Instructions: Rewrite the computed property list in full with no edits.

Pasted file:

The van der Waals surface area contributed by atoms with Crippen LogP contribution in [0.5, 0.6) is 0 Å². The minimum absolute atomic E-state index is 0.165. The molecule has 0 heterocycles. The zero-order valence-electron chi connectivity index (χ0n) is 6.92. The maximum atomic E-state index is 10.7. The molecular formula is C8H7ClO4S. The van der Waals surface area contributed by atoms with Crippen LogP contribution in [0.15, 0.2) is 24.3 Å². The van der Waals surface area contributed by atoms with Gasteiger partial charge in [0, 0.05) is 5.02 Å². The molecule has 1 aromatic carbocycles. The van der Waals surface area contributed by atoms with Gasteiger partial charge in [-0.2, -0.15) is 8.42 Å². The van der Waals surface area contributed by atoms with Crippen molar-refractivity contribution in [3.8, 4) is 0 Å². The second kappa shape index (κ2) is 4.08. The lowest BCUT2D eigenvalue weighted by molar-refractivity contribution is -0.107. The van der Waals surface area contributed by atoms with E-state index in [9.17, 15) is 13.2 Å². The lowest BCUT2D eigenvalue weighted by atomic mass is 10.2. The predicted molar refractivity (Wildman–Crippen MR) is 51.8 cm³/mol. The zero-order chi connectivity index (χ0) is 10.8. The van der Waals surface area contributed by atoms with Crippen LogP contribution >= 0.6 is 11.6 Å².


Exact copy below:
The van der Waals surface area contributed by atoms with Crippen LogP contribution in [0.5, 0.6) is 0 Å². The minimum absolute atomic E-state index is 0.165. The molecule has 0 heterocycles. The zero-order valence-electron chi connectivity index (χ0n) is 6.92. The maximum atomic E-state index is 10.7. The molecular formula is C8H7ClO4S. The van der Waals surface area contributed by atoms with Crippen LogP contribution in [0.15, 0.2) is 24.3 Å². The van der Waals surface area contributed by atoms with Gasteiger partial charge in [0, 0.05) is 5.02 Å². The molecule has 1 aromatic carbocycles. The van der Waals surface area contributed by atoms with Gasteiger partial charge in [-0.2, -0.15) is 8.42 Å². The van der Waals surface area contributed by atoms with Crippen molar-refractivity contribution in [3.8, 4) is 0 Å². The second kappa shape index (κ2) is 4.08. The lowest BCUT2D eigenvalue weighted by molar-refractivity contribution is -0.107. The van der Waals surface area contributed by atoms with E-state index in [9.17, 15) is 13.2 Å². The lowest BCUT2D eigenvalue weighted by atomic mass is 10.2. The predicted molar refractivity (Wildman–Crippen MR) is 51.8 cm³/mol. The zero-order chi connectivity index (χ0) is 10.8. The van der Waals surface area contributed by atoms with Crippen LogP contribution >= 0.6 is 11.6 Å².